Foreign financial buyers were more focussed on maintaining and improving operations at their portfolio companies and found new deals harder to come by as gaps in pricing expectations between sellers and buyers continued.
Only 25 foreign financial buyer transactions were announced in 2009, making this the year with the lowest number of announced foreign financial transactions since 2006. However, some reasonably sizeable exit transactions were reported, including TPG/Newbridge’s sale of its Shenzhen Development Bank stake to Ping An; as well as 3i’s and PraxCapital’s sale of their stake in restaurant chain Little Sheep Group Ltd To Yum! Brands Inc.
“As usual, deal activity was fairly evenly spread across industry sectors, however the industrial manufacturing sectors are the most active by number of deals in the second half of 2009,” Li says. The financial services sector is the sector with the highest announced deal value in 2009, followed by the real estate sector.
Outbound activity is growing strongly, with deal volumes up by 50% in the second half of 2009 compared to each of the previous half-year periods. Outbound deal volumes for the full year 2009 are likely to be at a record level of around US$30 billion-US$35 billion, more than three times higher than 2008. The largest announced deal was the US$8.9 billion offer by Sinopec for Swiss Addax Petroleum in the first half year, and there were four other deals valued over US$1.5 billion announced in the second half of 2009 including Yanzhou Coal Mining Co Ltd’s acquisition of Australian Felix Resources; Sinochem Corporation’s bid for Australian Nufarm; PetroChina’s investment in Canadian Anthabasca’s oil sand assets; and CIC’s 15% investment in US-based AES Corporation.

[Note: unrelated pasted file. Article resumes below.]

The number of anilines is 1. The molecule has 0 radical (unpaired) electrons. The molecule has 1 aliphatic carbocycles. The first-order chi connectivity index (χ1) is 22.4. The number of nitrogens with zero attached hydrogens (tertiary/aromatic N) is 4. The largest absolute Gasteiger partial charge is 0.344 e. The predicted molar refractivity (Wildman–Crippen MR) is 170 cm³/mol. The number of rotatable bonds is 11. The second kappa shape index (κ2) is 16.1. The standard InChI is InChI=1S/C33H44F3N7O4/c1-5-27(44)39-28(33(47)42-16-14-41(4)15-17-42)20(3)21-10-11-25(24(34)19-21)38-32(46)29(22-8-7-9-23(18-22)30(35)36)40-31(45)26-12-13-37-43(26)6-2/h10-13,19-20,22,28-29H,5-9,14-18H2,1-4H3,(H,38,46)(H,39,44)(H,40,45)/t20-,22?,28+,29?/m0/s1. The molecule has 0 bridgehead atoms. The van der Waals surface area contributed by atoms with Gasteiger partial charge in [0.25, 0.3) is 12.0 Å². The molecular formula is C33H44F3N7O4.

“But this value of outbound deals is still only around a third of the value of domestic and inbound transactions, and it emphasizes again that the majority of outbound transactions are still in the energy and resources space. With the Chinese government's encouragement and the trend by Chinese companies wanting to expand overseas, we are expecting to see outbound transactions continue to grow next year," says Danny Po, PwC China M&A tax partner based in Hong Kong.
The stage is set for continued growth in M&A activity, supported by growing investor confidence and healthy rates of economic growth focussed on increasing domestic consumption. Domestic deal activity in the full year of 2010 is expected to grow by more than 20% compared to 2009.
Domestic PE activity is likely to grow strongly and foreign PEs remain as committed as ever to the Chinese market, with many looking to set up renminbi-denominated funds to facilitate easier deal making as well as access to a new funding source. “The PEs have got some interesting deal pipelines and we expect to see many of these coming through in 2010 with activity at least back to 2008 levels”, said Mr Brown.
Sectors which cater to domestic consumption in China are expected to be favoured targets for M&A.
The China outbound growth story will continue and year-on-year outbound M&A growth of about 40% is not an unlikely outcome. Whilst deals for energy and resources will continue to dominate, owners of the larger Chinese privately-owned enterprises are looking for know-how and access to foreign markets, and deals in other sectors can also be expected to grow strongly.